Don’t ignore the many regional weather variations

The Antarctic is cooling while the Arctic warms, and glaciers are growing in New Zealand and Norway but shrinking in B.C. at the moment.

In attempting to rebut Tom Fletcher on climate change in your Jan. 2, 2015 issue, T.V. Gogol misses regional variation. I think that’s what Fletcher is talking about — his recent writing has not been a model of clarity.

For example, the Antarctic is cooling while the Arctic warms, and glaciers are growing in New Zealand and Norway but shrinking in B.C. at the moment. (Indeed, tribal lore for an area north of the Sunshine Coast is that a glacier came and went over time.) The ice cap on Mount Kilimanjaro in Africa is growing again, due to a change in precipitation that probably is caused by changes in currents in the Atlantic Ocean upwind of the mountain, affecting evaporation.

People like Gogol should put their mental energy into predicting regional variation, such as droughts that come and go in dry places — has he not read of the history of the central plains of North America in the 1930s, which is still the warmest decade since the Medieval Warm Period facilitated farming in southwest Greenland? (Once NASA corrected the Y2K botch in its database.) That drought was repeated a few years ago, but further south in the continent, probably caused by the now known southern ocean phenomenon called La Nina and El Nino, which also contributes to the Pacific Decadal Oscillation that affects location of salmon populations on the west coast.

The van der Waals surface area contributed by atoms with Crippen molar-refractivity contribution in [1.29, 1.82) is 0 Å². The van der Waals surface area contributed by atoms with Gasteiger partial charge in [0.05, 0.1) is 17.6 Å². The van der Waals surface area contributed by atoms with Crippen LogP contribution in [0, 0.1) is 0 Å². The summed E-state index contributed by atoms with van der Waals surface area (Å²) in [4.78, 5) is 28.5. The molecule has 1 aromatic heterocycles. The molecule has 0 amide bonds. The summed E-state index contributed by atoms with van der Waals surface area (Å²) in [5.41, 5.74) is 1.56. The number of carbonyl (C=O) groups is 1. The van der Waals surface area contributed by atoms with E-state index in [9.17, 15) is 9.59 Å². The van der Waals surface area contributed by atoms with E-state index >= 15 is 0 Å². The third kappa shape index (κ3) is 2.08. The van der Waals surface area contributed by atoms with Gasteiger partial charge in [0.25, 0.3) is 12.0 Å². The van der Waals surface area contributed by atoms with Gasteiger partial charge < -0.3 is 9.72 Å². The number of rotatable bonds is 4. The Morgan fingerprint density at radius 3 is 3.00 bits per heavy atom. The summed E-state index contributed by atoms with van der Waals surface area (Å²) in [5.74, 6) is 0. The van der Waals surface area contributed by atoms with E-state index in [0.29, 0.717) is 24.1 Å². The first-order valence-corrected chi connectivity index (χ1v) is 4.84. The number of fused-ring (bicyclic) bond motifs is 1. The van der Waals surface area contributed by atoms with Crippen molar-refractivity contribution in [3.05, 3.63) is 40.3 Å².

Of course better knowledge of good farming practices, fertilizers, irrigation pumps, efficient farming equipment and transportation, all enabled by – gasp! – fossil fuels, reduce the impact of droughts.

As for severe weather, a common problem is not reading history. So people like Gogol ignore the metre of snow that fell here in February of 1916 —  recently chronicled in Black Press papers, the typhoon here several decades ago, the superstorms that hit New York City in the 20th century and the floods in B.C. before dams and dykes were built on the Columbia and Fraser rivers.

And they overlook that loss from fires results from more people living near forest (compounded by restrictions on removing vegetation fuel in interface areas), and the question of whether or not our success at fire suppression has enabled a much larger fire when fire fighters are not able to stop it at an early stage.

Keith Sketchley, Saanich